Monday, September 15, 2008

Hollywood on Trial by Gordon Kahn

Gordon Kahn. Hollywood on Trial. New York: Bon & Gaer, 1948.

This book begins with a statement from Thomas Mann that includes “I’ve seen a great many Hollywood films. if community propaganda had been smuggled into any of them. It must have been thoroughly hidden. I for one never noticed anything of the sort.”

This book describes the House Un-Americans Activities Committee (HUAC) investigation into Communist influences in movies. The author argues “no such films have been made” and notes that when Rep. J. Parnell Thomas claimed that the movies “Best Years of Our Lives” and “Margie” were communist influenced films that the suggestion was widely ridiculed. The author concludes, since there were no communist subverted movies that HUAC was not investigating films but there were investigating people. They were investigating what people did in their private lives; not what they did while working on films. HUAC sought to drive people out of the film industry, not for what they did, but for who they were.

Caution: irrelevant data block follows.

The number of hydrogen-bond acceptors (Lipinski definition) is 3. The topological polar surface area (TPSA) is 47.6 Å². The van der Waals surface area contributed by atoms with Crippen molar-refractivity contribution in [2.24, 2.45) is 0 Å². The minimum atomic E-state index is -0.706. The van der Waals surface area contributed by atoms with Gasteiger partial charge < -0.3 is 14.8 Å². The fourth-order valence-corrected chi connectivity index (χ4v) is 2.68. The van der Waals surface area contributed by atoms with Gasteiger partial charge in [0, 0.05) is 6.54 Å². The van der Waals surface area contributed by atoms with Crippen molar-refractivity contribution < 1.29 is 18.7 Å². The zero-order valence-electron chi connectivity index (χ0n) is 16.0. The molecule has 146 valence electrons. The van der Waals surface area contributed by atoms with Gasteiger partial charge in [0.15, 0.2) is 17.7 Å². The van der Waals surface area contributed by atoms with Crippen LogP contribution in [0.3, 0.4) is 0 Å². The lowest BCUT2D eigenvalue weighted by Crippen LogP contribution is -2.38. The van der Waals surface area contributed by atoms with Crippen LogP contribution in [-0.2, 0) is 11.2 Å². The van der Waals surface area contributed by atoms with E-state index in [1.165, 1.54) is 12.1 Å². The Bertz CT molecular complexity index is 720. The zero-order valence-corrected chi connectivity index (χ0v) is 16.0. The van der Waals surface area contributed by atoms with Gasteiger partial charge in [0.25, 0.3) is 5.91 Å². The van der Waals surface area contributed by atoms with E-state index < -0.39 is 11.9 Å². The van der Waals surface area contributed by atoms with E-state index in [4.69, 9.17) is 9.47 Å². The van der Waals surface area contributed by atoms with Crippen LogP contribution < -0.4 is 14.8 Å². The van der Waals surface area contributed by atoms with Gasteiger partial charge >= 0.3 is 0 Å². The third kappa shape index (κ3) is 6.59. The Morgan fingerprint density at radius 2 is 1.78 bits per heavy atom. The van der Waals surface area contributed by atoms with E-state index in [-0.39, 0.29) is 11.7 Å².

Eric Johnson, President of the Motion Picture Association of America, during the hearings state “I will never be a party to anything as un-American as a blacklist”. At the time, 19 “unfriendly” witnesses had been named and their careers were at stake. Ten eventually would be blacklisted.